This month, I focused on creating a new income stream that I did not realize was possible before.
Income streams are huge if you want to achieve financial freedom. Or what we like to call, the Position of FU.
If you have not read Rich Dad Poor Dad by Robert Kiyosaki yet, I suggest you close this article and pick up a copy. The audio version is great too. I just always like having the hardcopy to be able to write notes.
Anyways, I remember reading Rich Dad Poor Dad and having the ah-ha moment. This was one of the most influential books I have ever read.
One thing Kiyosaki mentions over and over again in the book, is that rich people acquire assets, poor and middle-class people acquire liabilities that they think are assets.
And this is so true here in Canada. Most Canadians have a hard time deciphering between an asset and a liability.
This week, I met with a mortgage broker. With this pandemic, like most Canadians, we are getting a little stir crazy in our house all the time and are considering upsizing a little bit.
Now upsizing makes me panic. Vince & I buy and build houses all the time for investment purposes and don’t bat an eye. But the thought of taking on a bigger mortgage on my personal residents is frightening to me!
Anyways, when I saw what I could qualify for, I relayed this concern of a big mortgage to the mortgage broker. His comment back: “But Mike, remember, this is an asset to you.”
I laughed. How is your own house an asset?
Does it provide me with monthly cashflow? Nope.
Does it take money out of my pocket every month? Yes, mortgage interest, insurance, property taxes, maintenance, etc.
Can I cash it in when I need to? Nope, not unless I have somewhere else to live.
This sounds like a liability to me.
Your own house is a liability!
So what is an asset?
We personally define an asset as follows:
- It provides a monthly income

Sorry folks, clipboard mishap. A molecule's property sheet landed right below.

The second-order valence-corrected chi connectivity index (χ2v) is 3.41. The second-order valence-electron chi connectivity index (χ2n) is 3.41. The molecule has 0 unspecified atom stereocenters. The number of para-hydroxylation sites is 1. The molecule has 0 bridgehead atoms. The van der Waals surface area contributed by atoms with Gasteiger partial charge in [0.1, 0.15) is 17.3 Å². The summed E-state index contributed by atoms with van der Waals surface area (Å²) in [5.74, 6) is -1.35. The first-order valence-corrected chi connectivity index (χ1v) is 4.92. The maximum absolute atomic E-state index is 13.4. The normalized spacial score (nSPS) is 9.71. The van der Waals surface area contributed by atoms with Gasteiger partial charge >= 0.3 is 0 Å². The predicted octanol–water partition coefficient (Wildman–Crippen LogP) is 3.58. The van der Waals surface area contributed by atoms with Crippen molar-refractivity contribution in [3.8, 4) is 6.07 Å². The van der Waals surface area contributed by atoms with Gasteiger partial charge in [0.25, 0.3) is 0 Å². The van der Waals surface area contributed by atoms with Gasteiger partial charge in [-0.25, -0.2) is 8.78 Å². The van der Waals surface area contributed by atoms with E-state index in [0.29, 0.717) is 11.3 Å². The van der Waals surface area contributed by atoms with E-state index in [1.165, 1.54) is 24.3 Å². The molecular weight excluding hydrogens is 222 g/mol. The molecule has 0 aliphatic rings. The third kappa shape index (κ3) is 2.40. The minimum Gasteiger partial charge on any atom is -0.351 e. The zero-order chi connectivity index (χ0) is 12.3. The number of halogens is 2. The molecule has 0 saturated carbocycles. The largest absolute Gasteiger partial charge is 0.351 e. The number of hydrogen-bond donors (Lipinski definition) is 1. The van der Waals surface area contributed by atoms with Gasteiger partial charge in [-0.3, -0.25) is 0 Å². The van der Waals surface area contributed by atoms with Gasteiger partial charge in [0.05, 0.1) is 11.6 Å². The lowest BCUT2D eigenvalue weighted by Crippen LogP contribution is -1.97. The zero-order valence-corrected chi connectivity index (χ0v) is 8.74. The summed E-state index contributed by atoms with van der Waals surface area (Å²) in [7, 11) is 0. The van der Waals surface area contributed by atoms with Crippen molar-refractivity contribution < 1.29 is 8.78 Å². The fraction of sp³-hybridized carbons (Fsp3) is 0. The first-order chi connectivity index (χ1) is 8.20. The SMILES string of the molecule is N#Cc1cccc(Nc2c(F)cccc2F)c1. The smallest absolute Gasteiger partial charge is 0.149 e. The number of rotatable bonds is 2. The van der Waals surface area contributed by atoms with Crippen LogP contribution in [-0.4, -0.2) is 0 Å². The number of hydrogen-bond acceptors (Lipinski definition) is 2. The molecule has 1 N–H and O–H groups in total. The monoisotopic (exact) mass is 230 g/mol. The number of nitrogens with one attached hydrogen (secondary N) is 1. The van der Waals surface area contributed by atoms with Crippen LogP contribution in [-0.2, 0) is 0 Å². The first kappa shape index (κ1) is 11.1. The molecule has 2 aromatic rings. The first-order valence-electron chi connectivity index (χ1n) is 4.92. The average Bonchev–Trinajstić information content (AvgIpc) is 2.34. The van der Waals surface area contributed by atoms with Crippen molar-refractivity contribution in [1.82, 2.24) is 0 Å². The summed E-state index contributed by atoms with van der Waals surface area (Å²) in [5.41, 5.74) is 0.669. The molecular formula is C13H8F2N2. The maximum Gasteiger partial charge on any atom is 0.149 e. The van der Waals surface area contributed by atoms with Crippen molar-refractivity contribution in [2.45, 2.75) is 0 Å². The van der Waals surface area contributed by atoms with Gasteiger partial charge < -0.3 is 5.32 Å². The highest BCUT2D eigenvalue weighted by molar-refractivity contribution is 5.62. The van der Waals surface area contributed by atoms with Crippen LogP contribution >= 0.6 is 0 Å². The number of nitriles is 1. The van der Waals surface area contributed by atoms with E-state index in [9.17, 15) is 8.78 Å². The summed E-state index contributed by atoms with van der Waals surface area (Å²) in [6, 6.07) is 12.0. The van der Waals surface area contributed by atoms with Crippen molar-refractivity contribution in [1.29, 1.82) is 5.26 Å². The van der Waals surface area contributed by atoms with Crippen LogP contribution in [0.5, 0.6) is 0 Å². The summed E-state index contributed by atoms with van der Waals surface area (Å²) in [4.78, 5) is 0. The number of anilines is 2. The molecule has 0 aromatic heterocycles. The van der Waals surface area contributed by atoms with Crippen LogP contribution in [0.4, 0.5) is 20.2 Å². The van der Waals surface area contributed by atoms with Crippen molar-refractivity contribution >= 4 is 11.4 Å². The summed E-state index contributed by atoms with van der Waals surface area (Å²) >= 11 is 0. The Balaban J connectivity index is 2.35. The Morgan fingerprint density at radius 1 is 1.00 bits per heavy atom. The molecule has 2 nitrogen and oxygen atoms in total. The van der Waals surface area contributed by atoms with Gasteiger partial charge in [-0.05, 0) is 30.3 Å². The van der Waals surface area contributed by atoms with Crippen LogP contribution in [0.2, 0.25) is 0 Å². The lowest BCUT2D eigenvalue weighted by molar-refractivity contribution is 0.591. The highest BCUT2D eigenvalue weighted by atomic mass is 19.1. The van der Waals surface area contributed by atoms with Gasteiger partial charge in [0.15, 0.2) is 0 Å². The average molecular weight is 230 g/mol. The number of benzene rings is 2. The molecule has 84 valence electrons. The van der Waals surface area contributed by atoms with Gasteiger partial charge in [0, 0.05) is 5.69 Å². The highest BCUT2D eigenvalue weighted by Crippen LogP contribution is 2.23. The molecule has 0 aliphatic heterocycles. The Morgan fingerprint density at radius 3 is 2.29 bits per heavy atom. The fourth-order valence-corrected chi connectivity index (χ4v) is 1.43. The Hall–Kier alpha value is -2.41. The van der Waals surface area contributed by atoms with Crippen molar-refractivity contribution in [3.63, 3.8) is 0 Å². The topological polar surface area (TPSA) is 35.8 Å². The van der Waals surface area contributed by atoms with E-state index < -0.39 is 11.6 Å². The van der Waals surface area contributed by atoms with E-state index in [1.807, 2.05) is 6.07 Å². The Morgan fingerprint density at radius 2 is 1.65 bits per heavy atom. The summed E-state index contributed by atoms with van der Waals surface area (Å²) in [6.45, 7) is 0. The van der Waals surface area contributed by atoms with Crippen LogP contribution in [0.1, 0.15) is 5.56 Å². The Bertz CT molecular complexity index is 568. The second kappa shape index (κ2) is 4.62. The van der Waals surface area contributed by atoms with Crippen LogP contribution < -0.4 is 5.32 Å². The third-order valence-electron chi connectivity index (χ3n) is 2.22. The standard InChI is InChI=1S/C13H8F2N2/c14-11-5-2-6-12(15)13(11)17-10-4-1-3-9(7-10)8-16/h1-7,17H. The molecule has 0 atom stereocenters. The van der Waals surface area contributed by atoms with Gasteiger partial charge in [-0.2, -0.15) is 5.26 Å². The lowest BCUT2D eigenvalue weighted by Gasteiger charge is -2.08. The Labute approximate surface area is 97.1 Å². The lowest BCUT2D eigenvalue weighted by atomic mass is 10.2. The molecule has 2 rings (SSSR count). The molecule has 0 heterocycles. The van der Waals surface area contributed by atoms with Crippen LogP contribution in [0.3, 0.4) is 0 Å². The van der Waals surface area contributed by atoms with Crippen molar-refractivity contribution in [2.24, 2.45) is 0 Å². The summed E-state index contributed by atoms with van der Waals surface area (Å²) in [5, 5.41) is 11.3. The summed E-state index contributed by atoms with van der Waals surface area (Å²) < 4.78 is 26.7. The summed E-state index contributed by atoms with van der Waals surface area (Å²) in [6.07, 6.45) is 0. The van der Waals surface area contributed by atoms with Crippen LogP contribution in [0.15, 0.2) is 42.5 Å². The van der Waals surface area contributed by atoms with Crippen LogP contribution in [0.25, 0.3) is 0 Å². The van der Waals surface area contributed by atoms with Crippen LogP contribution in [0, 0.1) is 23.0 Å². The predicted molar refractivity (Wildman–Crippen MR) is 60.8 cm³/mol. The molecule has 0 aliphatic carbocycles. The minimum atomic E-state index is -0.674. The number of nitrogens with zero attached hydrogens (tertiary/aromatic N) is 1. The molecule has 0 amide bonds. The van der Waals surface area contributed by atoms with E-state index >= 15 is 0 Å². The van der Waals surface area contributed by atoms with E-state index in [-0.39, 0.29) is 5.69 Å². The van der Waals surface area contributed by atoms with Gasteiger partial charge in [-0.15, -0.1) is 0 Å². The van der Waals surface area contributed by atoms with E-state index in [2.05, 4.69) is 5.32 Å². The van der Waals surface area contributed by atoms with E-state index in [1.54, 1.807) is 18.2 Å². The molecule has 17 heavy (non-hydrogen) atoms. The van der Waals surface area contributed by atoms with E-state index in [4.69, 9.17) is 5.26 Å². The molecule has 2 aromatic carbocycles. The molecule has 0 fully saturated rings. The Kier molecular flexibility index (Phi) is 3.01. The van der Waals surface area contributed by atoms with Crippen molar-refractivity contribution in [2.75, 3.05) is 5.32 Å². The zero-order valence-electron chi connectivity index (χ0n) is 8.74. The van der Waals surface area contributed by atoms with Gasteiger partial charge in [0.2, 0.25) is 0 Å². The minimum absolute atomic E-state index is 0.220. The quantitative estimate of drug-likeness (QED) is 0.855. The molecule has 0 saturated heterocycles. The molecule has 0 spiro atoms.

- It is more likely to appreciate in value over time
- It does not carry expenses greater than the income it brings in
That’s it. That is the criteria for something to be considered an asset to you.
Is your car an asset to you? Answer those 3 questions.
Are your golf clubs an asset to you? Answer those 3 questions.
I can go on and on.
But a big one here. Is you J-O-B an asset?
1. Yes, it provides income. 2. Maybe it appreciates in value over time (that’s a big maybe now a days). 3. But it carries the biggest expense of all…your time!
Your J-O-B is not an asset.
You have to trade away your precious time to take home an income. The average Canadian has to trade over 90,000 hours of their life to their employer, in exchange for an income. During their working years, more than half of their life is spent working and sleeping.
But if we all just listen to Robert Kiyosaki, and trade our time for assets instead of salaries, we don’t have to be like the average Canadian.
And we believe that assets are going to become more and more difficult to acquire as time goes on.
As we talk about in more detail in May’s upcoming newsletter, our government is putting us in a position of no return.
Debts will continue to rise. Assets will continue to inflate. And the average Canadian that’s constantly acquiring liabilities will get left in the dust. That is why we always say that “savers are losers.”
Not sure what assets to acquire?
Check out our website free reports, courses, or sign up for our Canadian Cashflownaire Membership to get access to all of the systems we use to acquire assets. Every month we send updates through our Member’s only newsletter on what’s working and trends we are seeing.
Vince & Mike
P.S. We are serious, read Rich Dad Poor Dad. Everyone we meet that has been successful, both in investing and in business, have seemed to have read that book. It’s so simple and so life changing.